I felt like I’d run for miles and miles: A thousand foot-blistering, draining, limping miles to drag myself, heaving and gasping, to this moment. To the moment when I looked at him, and saw that all his lies were gone.
“That day,” I said, and all I could see were his eyes. “Tell me again.”
“He was your friend, wasn’t he?” he said quietly. His cuffs scraped on the table-top as he fidgeted anxiously, but his gaze didn’t drop. “Your friend. I don’t blame you.”
“It’s for the best Lenny.”
“For the best,” he echoed, squeezed out, sagging like a rag-doll.
“Tell me the story. Tell me all of it.”
“It was quite late, maybe ten...”
“Right, Eleven. They threw us out didn’t they? Wouldn’t serve us. So we left, and walked.”
“Down to the shore, because you said...”
“I know what I said. What did you say Lenny? What did you do?” I asked gently. Incredible how my voice sounded low and soft when inside I felt wound up so tight I wanted to scream, wanted to smash his face, tear it up. I was trembling with the effort of sitting so still and calm.
“I said,” he breathed out a harsh, trembling breath and rubbed his cheek hard. It made a scratchy sound, tiny flakes of skin drifting away. “I said; let’s go for a swim.”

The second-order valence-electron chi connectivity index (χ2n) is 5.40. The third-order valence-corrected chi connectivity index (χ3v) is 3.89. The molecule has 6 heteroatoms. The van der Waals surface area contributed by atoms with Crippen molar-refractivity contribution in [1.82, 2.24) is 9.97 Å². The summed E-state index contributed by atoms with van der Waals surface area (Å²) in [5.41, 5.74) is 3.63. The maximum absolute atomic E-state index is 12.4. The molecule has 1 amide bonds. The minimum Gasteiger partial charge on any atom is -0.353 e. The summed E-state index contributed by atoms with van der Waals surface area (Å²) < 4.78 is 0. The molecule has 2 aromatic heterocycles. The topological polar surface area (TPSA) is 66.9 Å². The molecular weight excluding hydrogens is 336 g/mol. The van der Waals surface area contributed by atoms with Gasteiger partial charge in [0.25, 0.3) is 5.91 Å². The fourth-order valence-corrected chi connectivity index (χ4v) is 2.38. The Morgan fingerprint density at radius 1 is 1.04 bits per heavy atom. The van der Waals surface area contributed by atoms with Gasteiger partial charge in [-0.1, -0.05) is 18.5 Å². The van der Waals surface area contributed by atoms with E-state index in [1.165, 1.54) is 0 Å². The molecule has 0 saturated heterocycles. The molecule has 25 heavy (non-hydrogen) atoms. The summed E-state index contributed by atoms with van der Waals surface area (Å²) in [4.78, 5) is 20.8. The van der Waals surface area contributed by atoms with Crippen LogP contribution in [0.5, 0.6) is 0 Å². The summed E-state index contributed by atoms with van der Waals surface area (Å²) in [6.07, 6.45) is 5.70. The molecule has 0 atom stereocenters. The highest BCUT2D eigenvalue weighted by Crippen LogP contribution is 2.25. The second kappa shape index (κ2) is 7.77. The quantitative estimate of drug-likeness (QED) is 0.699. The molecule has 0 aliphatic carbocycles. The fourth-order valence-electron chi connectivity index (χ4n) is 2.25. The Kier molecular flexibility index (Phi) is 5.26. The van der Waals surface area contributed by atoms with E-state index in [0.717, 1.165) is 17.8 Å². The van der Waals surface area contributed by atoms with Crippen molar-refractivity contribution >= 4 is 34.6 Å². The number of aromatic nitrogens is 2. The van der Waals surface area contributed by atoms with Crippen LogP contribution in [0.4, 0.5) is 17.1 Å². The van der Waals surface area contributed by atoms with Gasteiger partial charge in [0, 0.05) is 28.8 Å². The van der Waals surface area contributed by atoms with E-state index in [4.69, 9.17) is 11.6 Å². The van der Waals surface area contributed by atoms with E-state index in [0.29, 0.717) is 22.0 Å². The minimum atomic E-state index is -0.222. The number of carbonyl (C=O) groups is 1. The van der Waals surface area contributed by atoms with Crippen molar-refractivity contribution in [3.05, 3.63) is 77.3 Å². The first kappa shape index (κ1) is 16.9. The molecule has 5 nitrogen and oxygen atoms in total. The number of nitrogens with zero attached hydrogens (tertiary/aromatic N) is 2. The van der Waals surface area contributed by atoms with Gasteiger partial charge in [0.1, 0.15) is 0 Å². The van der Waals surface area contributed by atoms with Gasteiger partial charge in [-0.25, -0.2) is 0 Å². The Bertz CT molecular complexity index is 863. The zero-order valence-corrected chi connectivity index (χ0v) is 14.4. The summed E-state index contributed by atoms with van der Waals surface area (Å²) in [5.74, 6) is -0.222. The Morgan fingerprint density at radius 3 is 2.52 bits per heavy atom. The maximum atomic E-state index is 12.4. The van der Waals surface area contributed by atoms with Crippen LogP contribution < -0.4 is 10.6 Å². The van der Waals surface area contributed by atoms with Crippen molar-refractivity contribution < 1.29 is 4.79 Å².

“And then what?” Squeezing, grinding it out. Pick up a slug and squeeze. That was Lenny. Jesus, I could feel his neck in my hands.
“The water was cold,” he shivered, remembering.
“And you said? What did you say Lenny?”
“Last time,” he whispered. “I said: Remember last time?”
“So it was your fault Lenny. What did I say then?” Come on, come on!
“You said something like: What last time?” his eyes were wet. “ I forgot you weren’t there.”
“And neither of you would say, would you? Why was that a mistake Lenny?”
“I got it out eventually though. What he did, it was unforgivable. And you Lenny, you could have gone off couldn’t you? You could have got help. You could have stopped me. But you didn’t did you? So who’s fault is it?”
“Mine,” he was crying and it came out halting. “Mine.”
“So what are you going to tell them?” Hours and hours for this. Christ!
“That I did it. I killed him.”
“Yeah, because it was your fault Lenny. Your fault. And what will happen if you don't?"
“I don’t know,” he moaned, his face pathetic, wet and pale. “Don’t Chris. I’ll tell them. I swear it. It was my fault. It was, it was.”
I left him to his sobbing, repentant cowardice, and went to make the call. On the way back I checked my face in the mirror, the demeanor of an anxious friend was called for. And I’d walk beside him all the way, supportive and disbelieving. The tightness inside wound out, unfurled. I let out a breath and smiled.